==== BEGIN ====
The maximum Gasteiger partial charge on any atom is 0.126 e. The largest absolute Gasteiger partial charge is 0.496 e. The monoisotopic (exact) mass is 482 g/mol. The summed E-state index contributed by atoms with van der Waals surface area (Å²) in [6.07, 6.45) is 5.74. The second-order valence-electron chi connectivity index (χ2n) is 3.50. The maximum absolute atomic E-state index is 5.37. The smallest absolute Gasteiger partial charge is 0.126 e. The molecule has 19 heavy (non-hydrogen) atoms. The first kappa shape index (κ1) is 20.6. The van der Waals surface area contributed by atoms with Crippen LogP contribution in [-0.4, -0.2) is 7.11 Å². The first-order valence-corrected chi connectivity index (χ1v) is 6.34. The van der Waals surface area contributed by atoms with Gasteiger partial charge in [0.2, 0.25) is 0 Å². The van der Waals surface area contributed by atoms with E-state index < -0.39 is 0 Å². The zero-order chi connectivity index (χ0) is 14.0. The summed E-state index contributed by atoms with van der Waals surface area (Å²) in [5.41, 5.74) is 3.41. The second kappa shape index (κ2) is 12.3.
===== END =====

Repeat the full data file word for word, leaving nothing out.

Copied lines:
The maximum Gasteiger partial charge on any atom is 0.126 e. The largest absolute Gasteiger partial charge is 0.496 e. The monoisotopic (exact) mass is 482 g/mol. The summed E-state index contributed by atoms with van der Waals surface area (Å²) in [6.07, 6.45) is 5.74. The second-order valence-electron chi connectivity index (χ2n) is 3.50. The maximum absolute atomic E-state index is 5.37. The smallest absolute Gasteiger partial charge is 0.126 e. The molecule has 19 heavy (non-hydrogen) atoms. The first kappa shape index (κ1) is 20.6. The van der Waals surface area contributed by atoms with Crippen LogP contribution in [-0.4, -0.2) is 7.11 Å². The first-order valence-corrected chi connectivity index (χ1v) is 6.34. The van der Waals surface area contributed by atoms with Gasteiger partial charge in [0.2, 0.25) is 0 Å². The van der Waals surface area contributed by atoms with E-state index < -0.39 is 0 Å². The zero-order chi connectivity index (χ0) is 14.0. The summed E-state index contributed by atoms with van der Waals surface area (Å²) in [5.41, 5.74) is 3.41. The second kappa shape index (κ2) is 12.3.